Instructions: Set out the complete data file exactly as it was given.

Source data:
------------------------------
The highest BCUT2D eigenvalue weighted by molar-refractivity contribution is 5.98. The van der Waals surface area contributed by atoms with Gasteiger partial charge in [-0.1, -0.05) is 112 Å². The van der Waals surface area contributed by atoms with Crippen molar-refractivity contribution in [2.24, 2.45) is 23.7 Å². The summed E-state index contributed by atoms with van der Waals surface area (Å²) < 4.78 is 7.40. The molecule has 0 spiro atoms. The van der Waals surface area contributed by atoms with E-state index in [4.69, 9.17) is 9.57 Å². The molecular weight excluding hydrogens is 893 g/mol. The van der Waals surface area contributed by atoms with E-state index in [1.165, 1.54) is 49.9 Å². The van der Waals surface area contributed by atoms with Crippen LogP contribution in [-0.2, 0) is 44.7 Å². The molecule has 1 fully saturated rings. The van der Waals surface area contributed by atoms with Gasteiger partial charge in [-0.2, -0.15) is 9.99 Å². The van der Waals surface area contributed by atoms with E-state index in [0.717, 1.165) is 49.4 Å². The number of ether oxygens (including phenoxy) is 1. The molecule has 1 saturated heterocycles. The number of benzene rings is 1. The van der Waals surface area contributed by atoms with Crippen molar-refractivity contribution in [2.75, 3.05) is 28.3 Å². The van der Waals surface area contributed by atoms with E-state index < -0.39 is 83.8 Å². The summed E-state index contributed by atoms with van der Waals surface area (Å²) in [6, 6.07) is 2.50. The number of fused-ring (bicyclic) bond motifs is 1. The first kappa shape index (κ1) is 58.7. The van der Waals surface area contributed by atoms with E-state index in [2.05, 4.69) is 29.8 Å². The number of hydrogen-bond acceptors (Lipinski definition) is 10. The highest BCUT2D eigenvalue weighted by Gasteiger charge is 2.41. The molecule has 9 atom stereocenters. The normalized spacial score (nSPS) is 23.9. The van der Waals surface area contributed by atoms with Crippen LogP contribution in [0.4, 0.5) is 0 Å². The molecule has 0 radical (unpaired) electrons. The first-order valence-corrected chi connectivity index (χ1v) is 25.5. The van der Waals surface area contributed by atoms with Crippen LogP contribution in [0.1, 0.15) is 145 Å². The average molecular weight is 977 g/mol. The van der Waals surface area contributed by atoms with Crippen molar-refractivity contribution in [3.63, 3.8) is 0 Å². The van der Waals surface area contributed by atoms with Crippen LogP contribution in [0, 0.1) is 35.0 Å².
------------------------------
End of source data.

The highest BCUT2D eigenvalue weighted by molar-refractivity contribution is 5.98. The van der Waals surface area contributed by atoms with Gasteiger partial charge in [-0.1, -0.05) is 112 Å². The van der Waals surface area contributed by atoms with Crippen molar-refractivity contribution in [2.24, 2.45) is 23.7 Å². The summed E-state index contributed by atoms with van der Waals surface area (Å²) < 4.78 is 7.40. The molecule has 0 spiro atoms. The van der Waals surface area contributed by atoms with E-state index in [4.69, 9.17) is 9.57 Å². The molecular weight excluding hydrogens is 893 g/mol. The van der Waals surface area contributed by atoms with E-state index in [1.165, 1.54) is 49.9 Å². The van der Waals surface area contributed by atoms with Crippen LogP contribution in [-0.2, 0) is 44.7 Å². The molecule has 1 fully saturated rings. The van der Waals surface area contributed by atoms with Gasteiger partial charge in [-0.2, -0.15) is 9.99 Å². The van der Waals surface area contributed by atoms with E-state index in [0.717, 1.165) is 49.4 Å². The number of ether oxygens (including phenoxy) is 1. The molecule has 1 saturated heterocycles. The number of benzene rings is 1. The van der Waals surface area contributed by atoms with Crippen molar-refractivity contribution in [2.75, 3.05) is 28.3 Å². The van der Waals surface area contributed by atoms with E-state index < -0.39 is 83.8 Å². The summed E-state index contributed by atoms with van der Waals surface area (Å²) in [6, 6.07) is 2.50. The number of fused-ring (bicyclic) bond motifs is 1. The first kappa shape index (κ1) is 58.7. The van der Waals surface area contributed by atoms with E-state index in [2.05, 4.69) is 29.8 Å². The number of hydrogen-bond acceptors (Lipinski definition) is 10. The highest BCUT2D eigenvalue weighted by Gasteiger charge is 2.41. The molecule has 9 atom stereocenters. The normalized spacial score (nSPS) is 23.9. The van der Waals surface area contributed by atoms with Crippen LogP contribution in [0.4, 0.5) is 0 Å². The molecule has 0 radical (unpaired) electrons. The first-order valence-corrected chi connectivity index (χ1v) is 25.5. The van der Waals surface area contributed by atoms with Crippen LogP contribution in [0.1, 0.15) is 145 Å². The average molecular weight is 977 g/mol. The van der Waals surface area contributed by atoms with Crippen molar-refractivity contribution in [3.63, 3.8) is 0 Å². The van der Waals surface area contributed by atoms with Crippen LogP contribution in [0, 0.1) is 35.0 Å².